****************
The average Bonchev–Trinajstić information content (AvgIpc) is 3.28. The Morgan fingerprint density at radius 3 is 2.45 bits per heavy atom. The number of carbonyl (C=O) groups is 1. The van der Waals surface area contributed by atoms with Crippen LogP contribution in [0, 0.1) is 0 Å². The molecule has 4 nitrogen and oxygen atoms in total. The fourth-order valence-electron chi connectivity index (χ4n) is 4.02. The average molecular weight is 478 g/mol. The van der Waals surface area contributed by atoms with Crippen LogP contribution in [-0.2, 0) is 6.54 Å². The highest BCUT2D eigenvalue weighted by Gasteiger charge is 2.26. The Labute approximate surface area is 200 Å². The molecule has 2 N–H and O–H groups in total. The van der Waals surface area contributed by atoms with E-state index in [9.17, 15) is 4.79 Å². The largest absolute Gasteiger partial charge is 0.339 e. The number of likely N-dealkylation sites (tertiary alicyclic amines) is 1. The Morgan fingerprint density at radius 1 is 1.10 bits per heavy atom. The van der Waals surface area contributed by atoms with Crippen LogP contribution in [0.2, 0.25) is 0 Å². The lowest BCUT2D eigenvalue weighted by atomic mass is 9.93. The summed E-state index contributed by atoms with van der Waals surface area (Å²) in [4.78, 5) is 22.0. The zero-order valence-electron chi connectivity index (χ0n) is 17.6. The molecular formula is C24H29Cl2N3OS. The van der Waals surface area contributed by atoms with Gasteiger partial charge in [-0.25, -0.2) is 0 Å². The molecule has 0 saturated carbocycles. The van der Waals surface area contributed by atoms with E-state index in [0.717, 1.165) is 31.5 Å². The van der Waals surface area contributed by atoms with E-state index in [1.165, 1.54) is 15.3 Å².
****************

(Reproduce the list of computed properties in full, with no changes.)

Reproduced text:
The average Bonchev–Trinajstić information content (AvgIpc) is 3.28. The Morgan fingerprint density at radius 3 is 2.45 bits per heavy atom. The number of carbonyl (C=O) groups is 1. The van der Waals surface area contributed by atoms with Crippen LogP contribution in [0, 0.1) is 0 Å². The molecule has 4 nitrogen and oxygen atoms in total. The fourth-order valence-electron chi connectivity index (χ4n) is 4.02. The average molecular weight is 478 g/mol. The van der Waals surface area contributed by atoms with Crippen LogP contribution in [-0.2, 0) is 6.54 Å². The highest BCUT2D eigenvalue weighted by Gasteiger charge is 2.26. The Labute approximate surface area is 200 Å². The molecule has 2 N–H and O–H groups in total. The van der Waals surface area contributed by atoms with E-state index in [9.17, 15) is 4.79 Å². The largest absolute Gasteiger partial charge is 0.339 e. The number of likely N-dealkylation sites (tertiary alicyclic amines) is 1. The Morgan fingerprint density at radius 1 is 1.10 bits per heavy atom. The van der Waals surface area contributed by atoms with Crippen LogP contribution in [0.2, 0.25) is 0 Å². The lowest BCUT2D eigenvalue weighted by atomic mass is 9.93. The summed E-state index contributed by atoms with van der Waals surface area (Å²) in [4.78, 5) is 22.0. The zero-order valence-electron chi connectivity index (χ0n) is 17.6. The molecular formula is C24H29Cl2N3OS. The van der Waals surface area contributed by atoms with Gasteiger partial charge in [-0.25, -0.2) is 0 Å². The molecule has 0 saturated carbocycles. The van der Waals surface area contributed by atoms with E-state index in [0.717, 1.165) is 31.5 Å². The van der Waals surface area contributed by atoms with E-state index in [1.165, 1.54) is 15.3 Å².